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    \$\begingroup\$ @DrGreenEggsandHamDJ In C, there is no difference between char c = '*'; and char c = 42; (since char is an integral type), so I'd say that's valid. \$\endgroup\$ – user45941 Apr 29 '16 at 18:49
  • \$\begingroup\$ Does just like a number mean you have to be able to replace numbers with the associated Booleans in all arithmetic operations? \$\endgroup\$ – Dennis Apr 29 '16 at 18:58
  • \$\begingroup\$ @Dennis In all operations relevant to the submission. So, for your example (f = lambda n:n<1or n*f(n-1)), you can use any data type for n, so long as <, *, and - work the same as they do for integers. \$\endgroup\$ – user45941 Apr 29 '16 at 19:05
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    \$\begingroup\$ That seems a bit weak. It would allow "\n \v\f\r" (in JavaScript) and "abc" (in Perl) as valid representations of 0. \$\endgroup\$ – Dennis Apr 29 '16 at 19:07
  • \$\begingroup\$ @Dennis Valid point. I'll change it to "all operations". \$\endgroup\$ – user45941 Apr 29 '16 at 19:19
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    \$\begingroup\$ How does this extend to, say, True bottle of beer on the wall (amongst the other lines of the relevant song)? \$\endgroup\$ – Sp3000 May 1 '16 at 14:02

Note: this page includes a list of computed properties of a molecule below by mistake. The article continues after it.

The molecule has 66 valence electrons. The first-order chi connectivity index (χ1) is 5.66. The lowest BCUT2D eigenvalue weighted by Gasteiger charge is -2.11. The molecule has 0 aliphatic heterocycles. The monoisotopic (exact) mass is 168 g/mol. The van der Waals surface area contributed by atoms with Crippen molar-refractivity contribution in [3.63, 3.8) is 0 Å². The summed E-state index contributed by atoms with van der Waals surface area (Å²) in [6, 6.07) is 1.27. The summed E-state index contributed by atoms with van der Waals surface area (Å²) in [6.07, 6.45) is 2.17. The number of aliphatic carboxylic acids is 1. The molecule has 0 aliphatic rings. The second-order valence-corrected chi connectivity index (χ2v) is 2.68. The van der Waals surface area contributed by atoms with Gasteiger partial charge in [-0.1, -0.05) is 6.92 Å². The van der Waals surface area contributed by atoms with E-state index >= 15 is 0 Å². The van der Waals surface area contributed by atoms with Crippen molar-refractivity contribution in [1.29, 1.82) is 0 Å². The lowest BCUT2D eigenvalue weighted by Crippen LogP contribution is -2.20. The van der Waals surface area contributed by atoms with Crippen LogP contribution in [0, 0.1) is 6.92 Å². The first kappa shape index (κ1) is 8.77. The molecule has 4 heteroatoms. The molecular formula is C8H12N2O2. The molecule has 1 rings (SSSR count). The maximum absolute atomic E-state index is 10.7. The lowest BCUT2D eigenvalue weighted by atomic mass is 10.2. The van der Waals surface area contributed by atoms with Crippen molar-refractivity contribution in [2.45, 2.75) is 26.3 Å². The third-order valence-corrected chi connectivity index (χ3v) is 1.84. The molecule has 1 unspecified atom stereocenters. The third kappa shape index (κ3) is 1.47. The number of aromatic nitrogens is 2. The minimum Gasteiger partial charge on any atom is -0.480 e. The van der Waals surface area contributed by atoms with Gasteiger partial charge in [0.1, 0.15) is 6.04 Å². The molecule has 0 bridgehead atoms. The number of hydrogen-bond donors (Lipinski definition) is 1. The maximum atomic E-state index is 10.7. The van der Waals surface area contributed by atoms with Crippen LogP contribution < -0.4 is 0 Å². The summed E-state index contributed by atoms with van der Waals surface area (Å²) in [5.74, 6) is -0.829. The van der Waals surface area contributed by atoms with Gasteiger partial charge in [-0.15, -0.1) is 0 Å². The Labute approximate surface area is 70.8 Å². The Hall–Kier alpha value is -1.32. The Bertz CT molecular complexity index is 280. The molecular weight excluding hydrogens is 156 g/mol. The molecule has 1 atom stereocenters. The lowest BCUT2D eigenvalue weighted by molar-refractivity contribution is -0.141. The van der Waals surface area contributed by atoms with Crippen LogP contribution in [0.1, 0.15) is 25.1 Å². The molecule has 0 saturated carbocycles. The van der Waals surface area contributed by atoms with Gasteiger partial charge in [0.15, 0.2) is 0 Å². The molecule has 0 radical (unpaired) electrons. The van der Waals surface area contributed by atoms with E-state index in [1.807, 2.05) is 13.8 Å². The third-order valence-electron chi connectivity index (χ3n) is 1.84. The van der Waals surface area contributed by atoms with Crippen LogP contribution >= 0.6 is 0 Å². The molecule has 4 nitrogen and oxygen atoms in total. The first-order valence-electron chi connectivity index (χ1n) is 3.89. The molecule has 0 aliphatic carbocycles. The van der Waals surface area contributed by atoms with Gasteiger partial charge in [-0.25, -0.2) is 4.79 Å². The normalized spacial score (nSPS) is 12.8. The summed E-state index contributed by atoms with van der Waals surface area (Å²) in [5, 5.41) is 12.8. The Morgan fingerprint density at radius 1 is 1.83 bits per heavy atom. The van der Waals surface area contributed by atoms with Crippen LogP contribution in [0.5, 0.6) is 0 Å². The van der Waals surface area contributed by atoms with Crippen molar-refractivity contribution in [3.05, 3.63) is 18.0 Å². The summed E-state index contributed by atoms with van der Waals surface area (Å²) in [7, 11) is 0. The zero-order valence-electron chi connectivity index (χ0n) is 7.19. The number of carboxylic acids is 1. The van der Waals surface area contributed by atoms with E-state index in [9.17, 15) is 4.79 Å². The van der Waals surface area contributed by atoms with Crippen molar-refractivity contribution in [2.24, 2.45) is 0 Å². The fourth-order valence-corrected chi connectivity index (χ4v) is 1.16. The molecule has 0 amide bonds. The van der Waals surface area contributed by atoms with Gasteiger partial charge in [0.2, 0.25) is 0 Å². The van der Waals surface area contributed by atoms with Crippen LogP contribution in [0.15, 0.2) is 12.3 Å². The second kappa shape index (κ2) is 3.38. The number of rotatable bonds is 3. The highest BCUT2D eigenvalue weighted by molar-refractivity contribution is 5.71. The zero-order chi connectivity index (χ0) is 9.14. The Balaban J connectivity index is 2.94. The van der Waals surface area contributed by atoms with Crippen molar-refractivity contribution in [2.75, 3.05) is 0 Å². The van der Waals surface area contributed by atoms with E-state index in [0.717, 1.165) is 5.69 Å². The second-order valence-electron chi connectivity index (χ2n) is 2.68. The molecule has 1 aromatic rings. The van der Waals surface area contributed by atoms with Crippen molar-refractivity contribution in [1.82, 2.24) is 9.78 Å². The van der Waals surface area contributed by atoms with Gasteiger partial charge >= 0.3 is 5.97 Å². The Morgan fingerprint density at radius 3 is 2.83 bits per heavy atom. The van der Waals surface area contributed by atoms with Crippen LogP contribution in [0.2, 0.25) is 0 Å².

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    \$\begingroup\$ @Sp3000 When a challenge has specific, strict output, it must match byte-for-byte. If the challenge just wants a value for an output (and is not strict on the format), then these looser rules apply. \$\endgroup\$ – user45941 May 1 '16 at 18:01
  • \$\begingroup\$ @Mego Just to clarify - I don't necessarily mean Kolmogorov complexity problems, e.g. if there was a problem that required returning a certain number of integer dollars - would "$True" still be fine? \$\endgroup\$ – Sp3000 May 9 '16 at 15:13
  • \$\begingroup\$ Data types can be substituted so long as they are functionally identical. I think this should rather be one-way: data type A can be used instead of data type B if doing so results in something functionally identical (even if the reverse substitution does not). For example, in Matlab false can be used instead of 0, but replacing a false by a 0 may produce different results \$\endgroup\$ – Luis Mendo May 9 '16 at 23:03